Understanding Modesty as a Reminder of our True Femininity

Hey everyone! Posting on a Wednesday just like I promised.

I know it’s been a while since I’ve really written about fashion or modesty and I apologize for that but I’m excited to share a new take on Theology of the Body that really opened my eyes to the importance of modesty and why it is so much more focused for men. There was nothing that upset me more in high school modesty talks than hearing that we had to ‘protect our brothers’ and, honestly, there is still a part of me that hates that response but now it’s because there is so much more that it is injustice that women are not presented with other arguments.

Last week I heard a talk from Fr. Scalia, the son of Justice Scalia, on how to go about we should go about relationships in a world full of imperfect love. It was absolutely fascinating and easily one of the best talks I’ve heard in a while. He focused on Genesis in a way that I have never really heard of before and expanded upon John Paull II’s Theology of the Body in a truly unique way.modesty (1 of 3)What really stood out to me was when he started talking about the difference in the creation of man and women. He jokingly said men were literally created from the slim of the earth and yet women came from another human being. In some way, women were created from a higher meaning and as a result, our bodies communicate a higher dignity. When he first said this I was completely taken aback. Like a higher dignity… I don’t know if I like the sound of that. But when he explained it, it made a little more sense. Because we were created from another person we now have the ability to bring further life into this world. The gift of being created from another human is one of our greatest gifts of fertility. Our bodies have the ability to bring life into this world and participate in creation in a way that men cannot and that is why our bodies communicate a higher dignity – it is not that we have more dignity than men but our bodies express it in a different way.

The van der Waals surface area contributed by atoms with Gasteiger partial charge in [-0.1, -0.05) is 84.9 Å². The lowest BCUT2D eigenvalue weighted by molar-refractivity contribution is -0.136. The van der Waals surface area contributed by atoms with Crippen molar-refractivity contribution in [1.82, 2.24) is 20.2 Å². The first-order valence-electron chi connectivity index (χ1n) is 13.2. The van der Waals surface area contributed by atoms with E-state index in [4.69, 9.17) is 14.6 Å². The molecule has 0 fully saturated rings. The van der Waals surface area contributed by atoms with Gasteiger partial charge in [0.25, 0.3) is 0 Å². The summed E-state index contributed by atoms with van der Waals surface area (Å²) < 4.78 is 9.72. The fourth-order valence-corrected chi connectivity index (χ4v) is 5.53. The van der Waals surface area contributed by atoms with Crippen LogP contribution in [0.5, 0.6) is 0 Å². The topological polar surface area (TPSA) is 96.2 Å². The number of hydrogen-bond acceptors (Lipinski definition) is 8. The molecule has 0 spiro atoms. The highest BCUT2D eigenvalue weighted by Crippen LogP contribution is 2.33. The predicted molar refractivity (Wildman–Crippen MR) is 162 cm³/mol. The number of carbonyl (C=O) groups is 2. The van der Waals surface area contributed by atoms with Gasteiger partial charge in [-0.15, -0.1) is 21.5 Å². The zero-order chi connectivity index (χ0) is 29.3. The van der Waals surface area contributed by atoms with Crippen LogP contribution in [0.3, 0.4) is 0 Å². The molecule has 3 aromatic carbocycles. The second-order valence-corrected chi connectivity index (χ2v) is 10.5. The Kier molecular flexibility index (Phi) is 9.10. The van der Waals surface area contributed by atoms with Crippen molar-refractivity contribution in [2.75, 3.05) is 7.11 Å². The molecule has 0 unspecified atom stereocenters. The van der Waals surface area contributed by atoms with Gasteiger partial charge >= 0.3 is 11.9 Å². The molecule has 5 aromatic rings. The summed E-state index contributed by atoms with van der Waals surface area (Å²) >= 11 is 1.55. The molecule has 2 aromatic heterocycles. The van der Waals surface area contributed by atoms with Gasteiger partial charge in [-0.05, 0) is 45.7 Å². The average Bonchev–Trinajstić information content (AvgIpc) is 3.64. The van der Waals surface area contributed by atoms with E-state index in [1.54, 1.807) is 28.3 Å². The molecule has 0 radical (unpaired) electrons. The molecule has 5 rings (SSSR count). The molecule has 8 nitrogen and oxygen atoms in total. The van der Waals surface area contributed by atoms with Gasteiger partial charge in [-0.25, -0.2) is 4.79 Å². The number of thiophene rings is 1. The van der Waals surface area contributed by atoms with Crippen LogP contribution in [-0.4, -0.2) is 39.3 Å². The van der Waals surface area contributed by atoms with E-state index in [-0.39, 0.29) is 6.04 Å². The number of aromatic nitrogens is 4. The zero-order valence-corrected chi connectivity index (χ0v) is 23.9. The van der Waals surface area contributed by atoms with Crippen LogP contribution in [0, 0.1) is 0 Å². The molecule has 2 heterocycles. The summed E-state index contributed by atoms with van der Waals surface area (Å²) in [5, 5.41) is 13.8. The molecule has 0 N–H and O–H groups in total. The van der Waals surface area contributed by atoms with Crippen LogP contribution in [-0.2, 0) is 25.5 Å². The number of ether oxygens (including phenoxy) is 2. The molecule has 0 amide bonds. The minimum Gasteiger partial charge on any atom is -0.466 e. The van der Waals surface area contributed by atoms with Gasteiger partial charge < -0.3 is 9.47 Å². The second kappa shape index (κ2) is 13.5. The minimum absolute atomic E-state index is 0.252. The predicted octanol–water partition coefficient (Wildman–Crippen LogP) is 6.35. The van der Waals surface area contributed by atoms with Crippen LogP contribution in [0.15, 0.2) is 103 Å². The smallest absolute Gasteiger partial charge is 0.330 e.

And this very fact is why modesty is so much more important for women than for men. Our bodies are more sacred. In the tradition of the Catholic Church one veils, what is most holy. For example, we veil the tabernacles in church because it is the holiest thing in the church. This is how we need to be viewing modesty. Our bodies have the ability to come in contact with the divine in a way that a man’s body does not, and even for the women who struggle with fertility, we must recognize that we have a fruitfulness that sets us apart.modesty (3 of 3)We have allowed modesty to become this shaming thing when in reality it is there to glorify us. We can’t allow this world to continue telling us the lie that modesty is for crazy Christians or people who aren’t stylish or “normal.” Modesty exists for our glorification as a result of our fallen hearts. Fr. Scalia was saying that one of the worst things that happened because of the fall was that men, who were made to till, keep, and protect, began to objectify women as a result of being so mission-oriented and for women, we began to disrespect our own bodies. Those things paired together pose a great threat to upholding the dignity and beauty that is the feminine body and modesty is one way to help protect that dignity.

In some ways is modesty there to protect the hearts of men, and is that a valid argument, absolutely, but we must remember that first and foremost our bodies were made in the image and likeness of God to glorify Him. Our bodies are a gift, a temple, to be respected and to participate in creation. We must veil what is sacred and respect what is good.

Respect your bodies! Take care of them. Eat healthily and exercise because they are a sacred gift. We must recognize the dignity we hold as women and place our identity in Christ and if we do then men will see that and feel called to respect us and treat us in the way we deserve to be treated.

We must dress modestly to remind ourselves of the call to holiness that is within each and every one of us. To remind ourselves of our true dignity and original wholeness and to remember that we are true, good, and beautiful.